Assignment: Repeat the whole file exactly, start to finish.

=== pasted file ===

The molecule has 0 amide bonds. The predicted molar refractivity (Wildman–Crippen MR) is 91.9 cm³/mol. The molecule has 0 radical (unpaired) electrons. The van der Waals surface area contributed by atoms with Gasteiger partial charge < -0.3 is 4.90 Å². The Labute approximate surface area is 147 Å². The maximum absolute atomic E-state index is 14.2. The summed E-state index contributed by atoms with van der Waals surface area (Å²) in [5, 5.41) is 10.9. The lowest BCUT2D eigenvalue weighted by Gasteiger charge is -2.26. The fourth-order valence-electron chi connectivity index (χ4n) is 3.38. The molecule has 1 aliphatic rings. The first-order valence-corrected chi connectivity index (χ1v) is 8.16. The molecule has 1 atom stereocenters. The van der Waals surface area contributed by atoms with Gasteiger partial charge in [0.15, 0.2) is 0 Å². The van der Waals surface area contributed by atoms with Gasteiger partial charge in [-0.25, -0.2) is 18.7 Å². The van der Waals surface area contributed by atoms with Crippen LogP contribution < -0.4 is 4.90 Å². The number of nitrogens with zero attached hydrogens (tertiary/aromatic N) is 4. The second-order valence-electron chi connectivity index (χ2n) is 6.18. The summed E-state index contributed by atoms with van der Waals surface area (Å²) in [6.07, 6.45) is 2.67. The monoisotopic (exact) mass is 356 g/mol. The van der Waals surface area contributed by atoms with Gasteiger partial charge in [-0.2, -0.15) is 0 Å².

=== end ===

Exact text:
The molecule has 0 amide bonds. The predicted molar refractivity (Wildman–Crippen MR) is 91.9 cm³/mol. The molecule has 0 radical (unpaired) electrons. The van der Waals surface area contributed by atoms with Gasteiger partial charge < -0.3 is 4.90 Å². The Labute approximate surface area is 147 Å². The maximum absolute atomic E-state index is 14.2. The summed E-state index contributed by atoms with van der Waals surface area (Å²) in [5, 5.41) is 10.9. The lowest BCUT2D eigenvalue weighted by Gasteiger charge is -2.26. The fourth-order valence-electron chi connectivity index (χ4n) is 3.38. The molecule has 1 aliphatic rings. The first-order valence-corrected chi connectivity index (χ1v) is 8.16. The molecule has 1 atom stereocenters. The van der Waals surface area contributed by atoms with Gasteiger partial charge in [0.15, 0.2) is 0 Å². The van der Waals surface area contributed by atoms with Gasteiger partial charge in [-0.25, -0.2) is 18.7 Å². The van der Waals surface area contributed by atoms with Crippen LogP contribution < -0.4 is 4.90 Å². The number of nitrogens with zero attached hydrogens (tertiary/aromatic N) is 4. The second-order valence-electron chi connectivity index (χ2n) is 6.18. The summed E-state index contributed by atoms with van der Waals surface area (Å²) in [6.07, 6.45) is 2.67. The monoisotopic (exact) mass is 356 g/mol. The van der Waals surface area contributed by atoms with Gasteiger partial charge in [-0.2, -0.15) is 0 Å².